Cartesian Genetic Programming

Created by W.Langdon from gp-bibliography.bib Revision:1.3872

@InProceedings{Miller:2015:GECCOcomp,
  author =       "Julian Miller and Andrew Turner",
  title =        "Cartesian Genetic Programming",
  booktitle =    "GECCO 2015 Introductory Tutorials",
  year =         "2015",
  editor =       "Anabela Simoes",
  isbn13 =       "978-1-4503-3488-4",
  keywords =     "genetic algorithms, genetic programming, cartesian
                 genetic programming",
  pages =        "179--198",
  month =        "11-15 " # jul,
  organisation = "SIGEVO",
  address =      "Madrid, Spain",
  URL =          "http://doi.acm.org/10.1145/2739482.2756571",
  DOI =          "doi:10.1145/2739482.2756571",
  publisher =    "ACM",
  publisher_address = "New York, NY, USA",
  abstract =     "Cartesian Genetic Programming (CGP) is a well-known
                 form of Genetic Programming developed by Julian Miller
                 in 1999-2000. In its classic form, it uses a very
                 simple integer address-based genetic representation of
                 a program in the form of a directed graph. Graphs are
                 very useful program representations and can be applied
                 to many domains (e.g. electronic circuits, neural
                 networks). It can handle cyclic or acyclic graphs. In a
                 number of studies, CGP has been shown to be
                 comparatively efficient to other GP techniques. It is
                 also very simple to program. The classical form of CGP
                 has undergone a number of developments which have made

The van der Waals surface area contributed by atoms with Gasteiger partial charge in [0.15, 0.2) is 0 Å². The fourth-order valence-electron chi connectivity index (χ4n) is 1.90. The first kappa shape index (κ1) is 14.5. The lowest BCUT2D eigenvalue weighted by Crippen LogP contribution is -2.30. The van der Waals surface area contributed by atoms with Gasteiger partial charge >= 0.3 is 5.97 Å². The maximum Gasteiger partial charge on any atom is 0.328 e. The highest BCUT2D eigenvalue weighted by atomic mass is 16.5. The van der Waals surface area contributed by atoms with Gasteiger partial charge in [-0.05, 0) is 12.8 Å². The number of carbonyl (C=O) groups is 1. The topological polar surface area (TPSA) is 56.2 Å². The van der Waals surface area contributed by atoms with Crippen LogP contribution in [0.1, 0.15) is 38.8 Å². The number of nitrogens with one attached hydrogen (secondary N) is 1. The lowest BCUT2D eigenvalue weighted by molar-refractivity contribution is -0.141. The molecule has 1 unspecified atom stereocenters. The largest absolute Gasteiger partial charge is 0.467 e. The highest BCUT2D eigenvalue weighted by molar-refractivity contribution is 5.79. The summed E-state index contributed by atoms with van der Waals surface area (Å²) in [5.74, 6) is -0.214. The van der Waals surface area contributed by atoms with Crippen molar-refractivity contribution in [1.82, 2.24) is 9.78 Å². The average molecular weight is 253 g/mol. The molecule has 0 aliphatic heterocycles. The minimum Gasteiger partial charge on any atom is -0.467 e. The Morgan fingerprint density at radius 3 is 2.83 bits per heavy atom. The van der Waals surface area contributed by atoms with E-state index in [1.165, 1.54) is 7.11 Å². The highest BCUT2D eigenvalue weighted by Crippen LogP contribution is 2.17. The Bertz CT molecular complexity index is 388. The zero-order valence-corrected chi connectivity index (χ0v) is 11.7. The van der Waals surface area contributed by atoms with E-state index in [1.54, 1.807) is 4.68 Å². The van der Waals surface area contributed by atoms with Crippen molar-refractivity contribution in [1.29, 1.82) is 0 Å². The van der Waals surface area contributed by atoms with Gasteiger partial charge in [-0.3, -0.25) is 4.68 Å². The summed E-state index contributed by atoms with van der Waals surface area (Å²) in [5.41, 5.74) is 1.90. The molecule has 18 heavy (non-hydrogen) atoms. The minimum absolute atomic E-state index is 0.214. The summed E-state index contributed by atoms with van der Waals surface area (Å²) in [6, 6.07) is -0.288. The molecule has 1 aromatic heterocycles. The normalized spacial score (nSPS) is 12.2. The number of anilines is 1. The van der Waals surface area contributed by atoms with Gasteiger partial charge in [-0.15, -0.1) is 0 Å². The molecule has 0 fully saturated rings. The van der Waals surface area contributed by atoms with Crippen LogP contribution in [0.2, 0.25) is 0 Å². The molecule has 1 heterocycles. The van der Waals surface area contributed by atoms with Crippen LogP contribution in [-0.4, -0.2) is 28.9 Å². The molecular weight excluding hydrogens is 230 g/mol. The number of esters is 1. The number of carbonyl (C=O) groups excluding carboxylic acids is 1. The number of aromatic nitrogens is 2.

it more useful, efficient and flexible in various ways.
                 These include self-modifying CGP (SMCGP), cyclic
                 connections (recurrent-CGP), encoding artificial neural
                 networks and automatically defined functions (modular
                 CGP).

                 SMCGP uses functions that cause the evolved programs to
                 change themselves as a function of time. This makes it
                 possible to find general solutions to classes of
                 problems and mathematical algorithms (e.g. arbitrary
                 parity, n-bit binary addition, sequences that provably
                 compute pi and e to arbitrary precision, and so
                 on).

                 Recurrent-CGP allows evolution to create programs which
                 contain cyclic, as well as acyclic, connections. This
                 enables application to tasks which require internal
                 states or memory. It also allows CGP to create
                 recursive equations.

                 CGP encoded artificial neural networks represent a
                 powerful training method for neural networks. This is
                 because CGP is able to simultaneously evolve the
                 networks connections weights, topology and neuron
                 transfer functions. It is also compatible with
                 Recurrent-CGP enabling the evolution of recurrent
                 neural networks.

                 The tutorial will cover the basic technique, advanced
                 developments and applications to a variety of problem
                 domains. It will present a live demo of how the open
                 source cgp library can be used.",
  notes =        "Also known as \cite{2756571} Distributed at
                 GECCO-2015.",
}

Genetic Programming entries for Julian F Miller Andrew James Turner

Citations